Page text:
SAGE 151: Food, Culture and Society

Credits 5
Quarter Offered

This course examines food production and consumption by analyzing the resource cycles and movement of food from seed to table. Students will discuss the economic and political decisions that frame our food sheds such as industrial agriculture, food justice, policy, health, school food systems, Community Supported Agriculture, and small scale farming. Students will also explore the opportunities and challenges in building community food projects that create lasting systems change. This class may include students from multiple sections. (Formerly GRBD 151)

  1. Define local and regional food sheds.
  2. Summarize the historical development of conventional industrial agriculture and its impacts on human society, land-use practices and resource management.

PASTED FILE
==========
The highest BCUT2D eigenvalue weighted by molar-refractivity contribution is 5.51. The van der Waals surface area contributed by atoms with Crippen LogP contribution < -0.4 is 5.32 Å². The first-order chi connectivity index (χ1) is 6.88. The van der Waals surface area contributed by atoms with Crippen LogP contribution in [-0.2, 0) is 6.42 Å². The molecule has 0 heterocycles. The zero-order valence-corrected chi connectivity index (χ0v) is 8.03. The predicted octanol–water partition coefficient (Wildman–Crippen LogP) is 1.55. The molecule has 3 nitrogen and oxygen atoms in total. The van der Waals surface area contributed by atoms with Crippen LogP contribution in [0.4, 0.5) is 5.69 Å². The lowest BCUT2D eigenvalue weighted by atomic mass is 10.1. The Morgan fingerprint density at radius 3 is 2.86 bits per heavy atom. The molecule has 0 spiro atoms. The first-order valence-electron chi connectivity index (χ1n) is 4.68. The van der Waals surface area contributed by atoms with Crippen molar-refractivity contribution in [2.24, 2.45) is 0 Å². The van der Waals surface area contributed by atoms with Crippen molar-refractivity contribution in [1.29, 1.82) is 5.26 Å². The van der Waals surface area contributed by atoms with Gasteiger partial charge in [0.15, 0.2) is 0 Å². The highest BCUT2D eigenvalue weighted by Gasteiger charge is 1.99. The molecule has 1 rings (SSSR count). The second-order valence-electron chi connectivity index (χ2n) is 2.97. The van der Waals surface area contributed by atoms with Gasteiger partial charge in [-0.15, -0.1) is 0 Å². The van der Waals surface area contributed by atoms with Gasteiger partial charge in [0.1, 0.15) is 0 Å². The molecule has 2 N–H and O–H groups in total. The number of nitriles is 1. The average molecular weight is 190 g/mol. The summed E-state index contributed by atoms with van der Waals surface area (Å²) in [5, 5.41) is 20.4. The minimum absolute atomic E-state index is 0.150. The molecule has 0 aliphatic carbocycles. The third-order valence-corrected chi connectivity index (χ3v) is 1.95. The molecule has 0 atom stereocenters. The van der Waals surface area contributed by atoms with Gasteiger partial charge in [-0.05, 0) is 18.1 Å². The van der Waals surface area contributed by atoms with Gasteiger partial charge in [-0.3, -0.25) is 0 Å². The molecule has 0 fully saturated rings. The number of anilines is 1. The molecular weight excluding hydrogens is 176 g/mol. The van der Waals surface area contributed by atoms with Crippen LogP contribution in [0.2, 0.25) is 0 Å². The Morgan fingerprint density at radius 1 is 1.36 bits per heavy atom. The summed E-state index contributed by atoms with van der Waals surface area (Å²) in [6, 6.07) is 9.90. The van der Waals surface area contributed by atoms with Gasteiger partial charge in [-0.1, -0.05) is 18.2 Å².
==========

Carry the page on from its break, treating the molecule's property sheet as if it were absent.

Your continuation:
3. Analyze differing viewpoints in the public discourse on US food politics.
  4. Identify basic principles of local and community-based alternatives to industrial food systems.
  5. Examine one's own food attitudes and choices, and articulate a value-based personal vision for food consumption and/or production.
  6. Realize potential to positively impact community by engaging in local food programs such as food policy councils, urban farming legislation, and community food systems.